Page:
Seasonal flows on warm Martian slopes
Observations from NASA's Mars Reconnaissance Orbiter have revealed what is possibly flowing water during the warmest months on Mars. Research suggests that in the past there was liquid water flowing on the surface, creating large areas similar to Earth's oceans. However, the question remains as to where the water has gone. In a statement released by NASA on August 4, 2011, repeat images from the Mars Reconnaissance Orbiter High Resolution Imaging Science Experiment show Recurring slope lineae (RSL), which are narrow (0.5 to 5 meters) and exhibit relatively dark markings on steep (25° to 40°) slopes, to appear and incrementally grow during warm seasons and fade in cold seasons. They extend down slope from bedrock outcrops, often associated with small channels. RSL appear and lengthen in the late southern spring and summer from 48°S to 32°S latitudes that favor equator-facing slopes, which are times and places with peak surface temperatures from −23 °C to 27 °C. Liquid brine near the surface might explain this activity, but the exact source of the water and the mechanism behind its motion are not understood.
The Mars Reconnaissance Orbiter (MRO) is a multipurpose spacecraft designed to conduct reconnaissance and exploration of Mars from orbit that was launched in 2006. The spacecraft is managed by the Jet Propulsion Laboratory (JPL), a division of the California Institute of Technology in Pasadena, for NASA's Science Mission Directorate in Washington. The University of Arizona's Lunar and Planetary Laboratory operates the HiRISE camera that is on board the MRO. The camera was built by Ball Aerospace & Technologies in Boulder, Colorado. Johns Hopkins University Applied Physics Laboratory in Laurel, Maryland, provided and operates the CRISM sensor.
Seasonal Dark Flows, "Recurring Slope Linae" (RSL), on Martian slopes (2 November 2007).
Oblique view of warm-season flows in Newton Crater
The features imaged are only about 0.5 to 5 meters (1 ft 8 in to 16 ft 5 in) wide, with lengths up to hundreds of meters. The width is much narrower than previously reported gullies on Martian slopes. However, some of those locations display more than 1,000 individual flows. Also, although gullies are abundant on cold, pole-facing slopes, these dark flows are on warmer, equator-facing slopes. The images show that flows lengthen and darken on rocky equator-facing slopes from late spring to early fall. The seasonality, latitude distribution and brightness changes suggest a volatile material is involved, but there is no direct detection of one. The settings in which the flows occur are too warm for carbon-dioxide frost, and at some sites too cold for pure water. This suggests the action of some type of brine, which has a lower freezing point. Salt deposits over much of Mars indicate that brine was abundant in Mars's past. These recent observations suggest that brine may still form near the surface today in limited times and places.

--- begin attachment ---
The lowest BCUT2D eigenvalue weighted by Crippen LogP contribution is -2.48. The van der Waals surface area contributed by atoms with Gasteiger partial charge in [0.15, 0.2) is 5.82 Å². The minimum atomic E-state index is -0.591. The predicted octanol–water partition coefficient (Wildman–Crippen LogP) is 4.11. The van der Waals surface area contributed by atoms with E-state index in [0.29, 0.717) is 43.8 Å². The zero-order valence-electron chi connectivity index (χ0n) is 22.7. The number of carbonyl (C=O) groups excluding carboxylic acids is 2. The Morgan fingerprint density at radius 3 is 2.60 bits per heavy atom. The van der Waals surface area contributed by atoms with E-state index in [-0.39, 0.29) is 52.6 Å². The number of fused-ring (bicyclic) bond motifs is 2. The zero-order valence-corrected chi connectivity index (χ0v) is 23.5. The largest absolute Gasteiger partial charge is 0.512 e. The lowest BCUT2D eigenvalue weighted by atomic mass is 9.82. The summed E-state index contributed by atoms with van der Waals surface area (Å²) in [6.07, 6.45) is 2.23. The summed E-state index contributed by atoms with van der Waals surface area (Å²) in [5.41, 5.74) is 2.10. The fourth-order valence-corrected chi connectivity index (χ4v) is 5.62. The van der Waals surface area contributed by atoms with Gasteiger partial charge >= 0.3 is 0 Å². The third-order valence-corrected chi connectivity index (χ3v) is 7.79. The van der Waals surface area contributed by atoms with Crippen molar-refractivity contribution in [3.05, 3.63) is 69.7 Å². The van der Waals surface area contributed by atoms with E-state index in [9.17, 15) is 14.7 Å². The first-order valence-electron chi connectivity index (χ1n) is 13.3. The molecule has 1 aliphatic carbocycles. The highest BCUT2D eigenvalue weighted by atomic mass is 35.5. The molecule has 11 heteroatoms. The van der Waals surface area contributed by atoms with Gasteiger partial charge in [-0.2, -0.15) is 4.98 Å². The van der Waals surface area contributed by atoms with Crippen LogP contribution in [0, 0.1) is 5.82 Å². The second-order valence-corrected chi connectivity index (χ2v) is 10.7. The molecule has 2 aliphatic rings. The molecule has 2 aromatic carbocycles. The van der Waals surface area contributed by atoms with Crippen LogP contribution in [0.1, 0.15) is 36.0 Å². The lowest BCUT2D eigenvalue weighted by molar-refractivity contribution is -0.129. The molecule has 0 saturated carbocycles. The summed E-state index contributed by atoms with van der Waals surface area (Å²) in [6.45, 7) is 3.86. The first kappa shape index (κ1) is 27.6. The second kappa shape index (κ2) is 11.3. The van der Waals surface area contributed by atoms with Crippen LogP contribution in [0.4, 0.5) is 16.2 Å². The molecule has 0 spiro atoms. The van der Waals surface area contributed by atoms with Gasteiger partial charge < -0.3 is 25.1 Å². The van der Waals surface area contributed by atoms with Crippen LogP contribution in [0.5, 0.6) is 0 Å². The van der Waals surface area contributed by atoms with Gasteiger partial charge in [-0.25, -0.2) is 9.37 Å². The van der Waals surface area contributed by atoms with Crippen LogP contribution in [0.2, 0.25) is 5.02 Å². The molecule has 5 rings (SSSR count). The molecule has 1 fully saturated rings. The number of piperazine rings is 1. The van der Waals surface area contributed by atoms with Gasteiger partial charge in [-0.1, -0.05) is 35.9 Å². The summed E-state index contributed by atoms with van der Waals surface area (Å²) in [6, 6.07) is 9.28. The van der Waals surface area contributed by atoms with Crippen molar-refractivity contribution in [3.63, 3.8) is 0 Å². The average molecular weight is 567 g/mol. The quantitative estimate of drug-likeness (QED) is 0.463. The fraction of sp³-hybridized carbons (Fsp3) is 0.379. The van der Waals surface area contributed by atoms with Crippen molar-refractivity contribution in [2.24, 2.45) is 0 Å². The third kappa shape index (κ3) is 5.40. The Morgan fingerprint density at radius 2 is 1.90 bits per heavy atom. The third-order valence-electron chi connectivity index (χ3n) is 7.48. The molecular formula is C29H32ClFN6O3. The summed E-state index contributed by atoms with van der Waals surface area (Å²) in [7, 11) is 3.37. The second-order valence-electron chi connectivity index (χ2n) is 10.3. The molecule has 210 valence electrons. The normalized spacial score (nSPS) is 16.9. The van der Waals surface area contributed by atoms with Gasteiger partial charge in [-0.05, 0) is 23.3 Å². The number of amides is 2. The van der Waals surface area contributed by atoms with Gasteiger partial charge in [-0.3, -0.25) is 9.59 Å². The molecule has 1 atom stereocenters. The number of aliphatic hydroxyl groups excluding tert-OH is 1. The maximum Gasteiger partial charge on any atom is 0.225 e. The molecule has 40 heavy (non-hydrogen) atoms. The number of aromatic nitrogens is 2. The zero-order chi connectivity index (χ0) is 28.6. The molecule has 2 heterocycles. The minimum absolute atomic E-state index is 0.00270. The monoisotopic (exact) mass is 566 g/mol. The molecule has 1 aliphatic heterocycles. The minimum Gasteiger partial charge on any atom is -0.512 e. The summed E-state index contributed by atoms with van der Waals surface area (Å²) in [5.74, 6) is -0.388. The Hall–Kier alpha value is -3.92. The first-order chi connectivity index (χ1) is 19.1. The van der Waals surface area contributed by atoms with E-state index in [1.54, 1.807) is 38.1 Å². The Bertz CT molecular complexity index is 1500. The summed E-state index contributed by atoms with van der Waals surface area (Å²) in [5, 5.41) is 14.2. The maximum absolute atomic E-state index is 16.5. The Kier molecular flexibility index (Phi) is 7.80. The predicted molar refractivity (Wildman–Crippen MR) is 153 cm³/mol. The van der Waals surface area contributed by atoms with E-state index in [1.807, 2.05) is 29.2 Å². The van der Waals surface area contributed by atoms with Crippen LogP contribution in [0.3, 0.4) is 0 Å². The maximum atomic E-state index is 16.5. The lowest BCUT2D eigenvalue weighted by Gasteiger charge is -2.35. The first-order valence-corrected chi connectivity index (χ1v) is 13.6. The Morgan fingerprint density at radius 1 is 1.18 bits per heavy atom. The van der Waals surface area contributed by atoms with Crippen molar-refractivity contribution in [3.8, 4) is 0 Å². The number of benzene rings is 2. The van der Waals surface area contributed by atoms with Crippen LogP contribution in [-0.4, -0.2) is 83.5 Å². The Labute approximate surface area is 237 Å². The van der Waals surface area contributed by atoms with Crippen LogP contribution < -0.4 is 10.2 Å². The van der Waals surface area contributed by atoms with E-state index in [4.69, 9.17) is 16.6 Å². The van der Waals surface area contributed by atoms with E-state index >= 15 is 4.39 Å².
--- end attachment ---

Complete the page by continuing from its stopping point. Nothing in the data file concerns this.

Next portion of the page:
When researchers checked flow-marked slopes with the orbiter's Compact Reconnaissance Imaging Spectrometer for Mars (CRISM), no spectrographic evidence of water was apparent. The features may quickly dry on the surface, or could be shallow subsurface flows. Observations have also shown that the flows are not dark because of being wet. A flow initiated by salty water (brine) could rearrange grains or change surface roughness in a way that darkens the appearance. How the features brighten again when temperatures drop is harder to explain.
Dark, finger-like features appear and extend down some Martian slopes during late spring through summer, fade in winter, and return during the next spring. Repeated observations have tracked the seasonal changes in these recurring features on several steep slopes in the middle latitudes of Mars's southern hemisphere. Alfred McEwen, the Principal Investigator for the HiRISE sensor and lead author of the paper published in the journal Science about the flows, states that the best explanation for these observations so far is the flow of brine. Some aspects of these observations still puzzle researchers, but flows of liquid brine fit the features' characteristics better than other hypotheses[clarification needed What other hypotheses?]. Because salinity lowers the freezing temperature of water and sites with active flows get warm enough, even in the shallow subsurface, to sustain liquid water that is about as salty as Earth's oceans. Less saline water would freeze at the observed temperatures. These dark features appear different from other types of features on Martian slopes. Repeated observations have shown that they extend ever farther downhill with time during the warm season. The rate of growth of these features has been shown to be consistent with shallow groundwater flow downslope through a sandy substrate.
These results are the closest scientists have come to finding evidence of liquid water on the planet's surface today. Frozen water, however, has been detected near the surface in many middle to high-latitude regions. Fresh-looking gullies suggest slope movements in geologically recent times, perhaps aided by water. Purported droplets of brine also appeared on struts of the Phoenix Mars Lander in 2008. If further study of the recurring dark flows supports evidence of brine, these could be the first known Martian locations with transient liquid water.
- Climate of Mars
- Evolution of water on Mars and Earth
- Extraterrestrial life
- Life on Mars
- Extraterrestrial water vapor
- Gullies on Mars
- Hydrology of Mars
- Mars Express
- Mars Global Surveyor
- Mars Ocean Hypothesis
- Presence of shallow subsurface water ice
- 2001 Mars Odyssey
- Water in the atmosphere of Mars
- Water on Mars
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- NASA Picture Gallery on Seasonal flows on warm Martian slopes.